A New Senate Majority Leader

Seems pretty certain next year, one way or the other:

Senate Majority Leader Harry Reid attracts just 39% to 42% of the Nevada vote when matched against three Republican opponents. Two of his potential opponents now top the 50% level of support.

The latest Rasmussen Reports national telephone survey in the state also shows that 62% of Nevada’s voters support repealing the recently passed health care law. That’s a bit higher than support for repeal nationally.

Fifty-seven percent (57%) in Nevada say the new law will be bad for the country.

The new numbers show Reid trailing ex-GOP Chairman Sue Lowden 54% to 39%. Only four percent (4%) would prefer some other candidate while two percent (2%) are not sure.

Either the Dems will replace him (Durbin?) or the Republicans will take over. You have to think that in an environment in which a majority leader loses as badly as these polls indicate, the latter is not at all unlikely.

And I wonder how different history would have been if Reid hadn’t squeaked by a few years ago, due to the Libertarian vote in Nevada?

Backlash

Are Californians on the verge of undoing the idiotic and disastrous energy law?

A coalition of businesses, financed largely by three Texas oil companies, is funding a ballot petition that would delay the law until California’s current unemployment rate is cut by more than half.

Leading Republican gubernatorial candidate Meg Whitman has vowed she would suspend the law on her first day in office, which she would have the authority to do.

Even Schwarzenegger, who has staked his legacy on environmental issues, has begun urging air regulators to take a go-slow approach. But he has vowed to fight the ballot initiative.

The possibility that a state that has set the national agenda on environmental change for decades might shelve its highly publicized climate regulations could have ramifications beyond California’s borders. In Congress, lawmakers are struggling to craft a national climate bill that uses California’s as a template, but are facing headwinds of their own.

“This could very well be an effort to focus on California with the goal of delaying federal legislation,” said state Sen. Fran Pavley, D-Agoura Hills, one of the law’s authors.

While it might have that great side effect, no, it’s an effort to focus on the insanity that has been coming out of Sacramento for years that’s been destroying the California economy and chasing productive individuals and businesses out of the state.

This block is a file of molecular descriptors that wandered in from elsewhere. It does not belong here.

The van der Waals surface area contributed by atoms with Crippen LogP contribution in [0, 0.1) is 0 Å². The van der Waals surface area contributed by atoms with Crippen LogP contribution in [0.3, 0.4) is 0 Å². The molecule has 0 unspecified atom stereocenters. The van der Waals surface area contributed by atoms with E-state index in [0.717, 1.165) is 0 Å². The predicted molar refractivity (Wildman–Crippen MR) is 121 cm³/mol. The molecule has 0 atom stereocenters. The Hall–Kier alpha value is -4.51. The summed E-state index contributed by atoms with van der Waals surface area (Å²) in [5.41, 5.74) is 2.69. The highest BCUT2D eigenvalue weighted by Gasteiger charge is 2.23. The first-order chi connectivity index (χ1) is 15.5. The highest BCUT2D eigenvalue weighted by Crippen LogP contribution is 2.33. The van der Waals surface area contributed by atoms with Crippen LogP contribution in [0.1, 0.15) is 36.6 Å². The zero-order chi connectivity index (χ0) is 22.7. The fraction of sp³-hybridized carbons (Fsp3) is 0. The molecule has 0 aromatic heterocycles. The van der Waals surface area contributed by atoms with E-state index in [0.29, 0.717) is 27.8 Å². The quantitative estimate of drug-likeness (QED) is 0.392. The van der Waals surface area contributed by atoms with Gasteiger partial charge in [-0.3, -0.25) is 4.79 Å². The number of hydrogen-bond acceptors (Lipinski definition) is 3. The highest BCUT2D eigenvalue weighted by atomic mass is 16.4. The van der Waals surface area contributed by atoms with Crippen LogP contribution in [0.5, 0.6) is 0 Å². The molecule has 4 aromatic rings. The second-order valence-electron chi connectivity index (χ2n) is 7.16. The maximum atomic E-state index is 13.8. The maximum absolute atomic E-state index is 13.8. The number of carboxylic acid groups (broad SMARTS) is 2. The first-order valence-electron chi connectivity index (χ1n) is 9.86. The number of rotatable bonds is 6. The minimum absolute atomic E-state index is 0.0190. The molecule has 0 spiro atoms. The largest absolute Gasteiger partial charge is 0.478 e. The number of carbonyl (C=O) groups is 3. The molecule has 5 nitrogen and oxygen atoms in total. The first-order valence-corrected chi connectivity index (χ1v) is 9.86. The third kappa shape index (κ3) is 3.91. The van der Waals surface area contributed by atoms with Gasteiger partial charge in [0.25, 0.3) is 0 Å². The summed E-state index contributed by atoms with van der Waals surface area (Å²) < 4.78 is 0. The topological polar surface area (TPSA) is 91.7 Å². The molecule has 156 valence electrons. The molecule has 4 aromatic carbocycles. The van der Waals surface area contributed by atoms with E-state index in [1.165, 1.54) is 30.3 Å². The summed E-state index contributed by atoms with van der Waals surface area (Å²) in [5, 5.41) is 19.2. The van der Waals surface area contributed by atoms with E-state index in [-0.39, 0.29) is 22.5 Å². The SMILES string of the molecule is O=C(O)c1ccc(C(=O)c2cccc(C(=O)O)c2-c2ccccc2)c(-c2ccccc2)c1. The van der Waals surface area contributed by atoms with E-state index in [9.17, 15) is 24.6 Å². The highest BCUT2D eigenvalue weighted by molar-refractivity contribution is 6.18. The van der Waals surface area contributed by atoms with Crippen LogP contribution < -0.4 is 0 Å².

Even if you believe in AGW, this law never made any sense. It would have a negligible effect on global CO2 emissions, while putting the state economy, once larger than that of most countries, at a competitive disadvantage with not only all the other states, but much of the world. Texas has been laughing at us, and with great justification.

I can’t wait to see the end of the governator. The best that can be said about him at this point was the best that could be said of him at the time he was first elected — he wasn’t Gray Davis.

Sigh…

I just heard Jane Skinner on Fox News reporting on the Shuttle launch, noting that there were very few left, and promising more on “NASA’s big budget cuts.” Never mind that the agency is actually getting an increase.

[Update a few minutes later]

Well, she interviewed Corey Powell, editor of Discover magazine. Who dutifully informed us that Constellation was the “replacement” for the shuttle. I’ll have a Pop Mechanics piece about this kind of misreporting, probably this week.

And on a different topic, but still Fox News, could someone tell Trace Gallagher that the San Andreas Fault does not run through downtown LA?

Comment Blockage Issue

Several people have had problems commenting recently. I’m guessing that the issue is that I recently added the word “Successful” to my blacklist, because I was getting so much spam from malicious morons using that as a user name. Unfortunately, WordPress doesn’t distinguish between strings from user names and content, so that was probably the problem that commenters were having. I’ve removed it, and we’ll see if that solves the problem. Unfortunately, it will recreate the problem with my moron spammers.

As an aside, I have to say that I’m very unhappy with WordPress’ inherent comment-spam-blocking system. It seems to me that multiple comments to multiple posts from the same IP in a few minutes should be automatically blocked, or at least held, but it doesn’t seem smart enough to do even that. MT, for all its flaws, could do that years ago. I have to look into a better solution.

I hate to go to a captcha system, but that may be the only solution. I’ve always wanted to make commenting here relatively painless, but apparently the spammers are going to ruin it for the rest of us, as they have with email.

[Monday morning update]

OK, per advice in comments, I’ve added the WP-Spamfree plugin. We’ll see how it goes.

Yeah, We Felt It